As I stood there with a tray, it was all I could do not to snap back at this woman. She was ranting about how the service was abysmal, everything was a nightmare, from the drinks to the dessert. This was supposed to be a celebration because apparently she just got out of the hospital (which is across the street) and was finally healthy. She ranted about how it took ten minutes to get her extra dressing, that onions were still on her husband’s salad even though he said he didn’t want onions, and her night was “ruined!” she practically sobbed.

The server at the podium was very calm. “Ma’am, I truly am sorry you had a bad experience tonight, and on behalf of the restaurant, I really do apologize. I am not trying to justify what happened, but in all honesty, your server should not have allowed you to make all those changes to the menu. Since the beginning of this promotion a few years ago, it’s always been a set menu with no changes, and our chef did you all a favor by trying to accommodate your requests.”

That did nothing to stop this lady’s rampage, she went on for five more minutes before storming out, followed by her friend. Her husband hung back. I thought for a minute he would apologize, say something like, “Sorry my wife is certifiably insane,” but instead he said, “She really is right, you know.” You go wimpy husband, you get your two cents in there.

When he too finally left the restaurant, the servers gathered in the back. We asked the server who had their table what went wrong, why this table was so distraught? She was at a loss, yes they had said the food was cold, but that was corrected as quickly as possible. Yes, she brought them a drink on the rocks rather than straight up, but again it was quickly rectified. Through all the changes on the menu, their server kept smiling (she has the patience and demeanor of an angel, honestly) and treated this table with respect even though they were treating her like dirt.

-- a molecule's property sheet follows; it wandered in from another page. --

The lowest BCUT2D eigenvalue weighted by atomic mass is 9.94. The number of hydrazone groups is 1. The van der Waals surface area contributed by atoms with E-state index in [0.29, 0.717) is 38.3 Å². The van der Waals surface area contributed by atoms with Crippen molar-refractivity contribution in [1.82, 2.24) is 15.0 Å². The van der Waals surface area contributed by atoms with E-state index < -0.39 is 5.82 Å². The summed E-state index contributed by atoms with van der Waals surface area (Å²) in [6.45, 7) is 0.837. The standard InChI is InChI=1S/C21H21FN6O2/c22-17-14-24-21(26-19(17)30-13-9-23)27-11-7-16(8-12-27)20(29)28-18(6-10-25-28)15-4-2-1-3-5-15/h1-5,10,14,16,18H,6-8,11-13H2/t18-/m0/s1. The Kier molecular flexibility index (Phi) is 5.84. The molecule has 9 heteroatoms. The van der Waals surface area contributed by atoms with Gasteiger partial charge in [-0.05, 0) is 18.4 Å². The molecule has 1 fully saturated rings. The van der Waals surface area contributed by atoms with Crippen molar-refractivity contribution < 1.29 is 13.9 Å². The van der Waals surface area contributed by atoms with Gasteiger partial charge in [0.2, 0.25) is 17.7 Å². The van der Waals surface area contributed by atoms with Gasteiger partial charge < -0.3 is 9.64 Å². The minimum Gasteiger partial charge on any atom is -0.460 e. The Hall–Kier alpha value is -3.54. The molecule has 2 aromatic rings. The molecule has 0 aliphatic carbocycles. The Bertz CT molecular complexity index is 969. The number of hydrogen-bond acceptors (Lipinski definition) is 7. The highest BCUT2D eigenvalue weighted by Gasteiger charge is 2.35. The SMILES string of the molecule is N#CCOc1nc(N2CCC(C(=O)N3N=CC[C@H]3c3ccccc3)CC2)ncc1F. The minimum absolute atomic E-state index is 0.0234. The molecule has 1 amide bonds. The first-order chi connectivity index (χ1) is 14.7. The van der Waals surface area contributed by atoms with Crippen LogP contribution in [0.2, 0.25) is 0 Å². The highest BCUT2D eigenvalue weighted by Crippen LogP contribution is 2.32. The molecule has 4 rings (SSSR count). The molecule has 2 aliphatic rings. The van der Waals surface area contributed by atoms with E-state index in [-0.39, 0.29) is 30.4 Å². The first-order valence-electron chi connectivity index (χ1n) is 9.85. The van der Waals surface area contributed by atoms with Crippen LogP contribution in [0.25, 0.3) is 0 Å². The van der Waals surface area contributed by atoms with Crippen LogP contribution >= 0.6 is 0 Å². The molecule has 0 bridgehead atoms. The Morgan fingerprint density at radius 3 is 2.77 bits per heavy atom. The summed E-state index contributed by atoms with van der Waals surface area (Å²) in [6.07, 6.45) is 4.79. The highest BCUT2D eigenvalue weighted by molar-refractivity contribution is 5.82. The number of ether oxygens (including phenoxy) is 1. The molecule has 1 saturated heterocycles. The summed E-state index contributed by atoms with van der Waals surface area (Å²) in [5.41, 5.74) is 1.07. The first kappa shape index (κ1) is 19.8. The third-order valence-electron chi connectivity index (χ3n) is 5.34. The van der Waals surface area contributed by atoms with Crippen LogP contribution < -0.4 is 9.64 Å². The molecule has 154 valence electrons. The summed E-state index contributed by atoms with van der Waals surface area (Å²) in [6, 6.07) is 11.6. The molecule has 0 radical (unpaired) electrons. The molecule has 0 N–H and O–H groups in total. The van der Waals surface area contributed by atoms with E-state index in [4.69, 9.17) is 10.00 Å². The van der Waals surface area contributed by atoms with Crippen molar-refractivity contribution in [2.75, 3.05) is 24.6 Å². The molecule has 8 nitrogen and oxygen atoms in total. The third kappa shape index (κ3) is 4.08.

“I’m so sorry!” she kept saying to us, and even though she shouldn’t have let them make the changes, I couldn’t help feeling that this wasn’t her fault.

This woman really had to re prioritize her life. She had just gotten out of the hospital and was finally healthy. She must have been so thankful! So a celebratory dinner was in order. Maybe the dinner didn’t go exactly perfect, but in the end she, her friend and her husband got exactly what they ordered, changes and all. I guess I just think that if I were in her shoes I would just be grateful to be out to dinner, healthy, and in good company. Everyone makes mistakes, and the mistakes were corrected. After everything she had a delicious dinner, but that didn’t stop her from storming out of the restaurant on the verge of tears.

I’m sorry, your night is ruined because your server forgot about your extra salad dressing? Maybe that’s because she was too busy trying to remember the fifty changes you made to the menu when you ordered.

“Dude, I would’ve really laid into her, but I didn’t want her to cry!” The server at the podium said. The woman left her cell phone number before she left, demanding a manager call her. When the manager returned we told her about the crazy woman and said, “Good luck talking to her!”

“Ha!” she said, “I’m not calling that woman!”

The best part of the story is that before the husband left he assured us that we wouldn’t be losing them as customers. “We really do the love the food here, we’ll be back.”

Oh, please let it not be until after August 19th, my last day at the restaurant. God help the server who has them next.


About MMM

Resolving to write in 2011!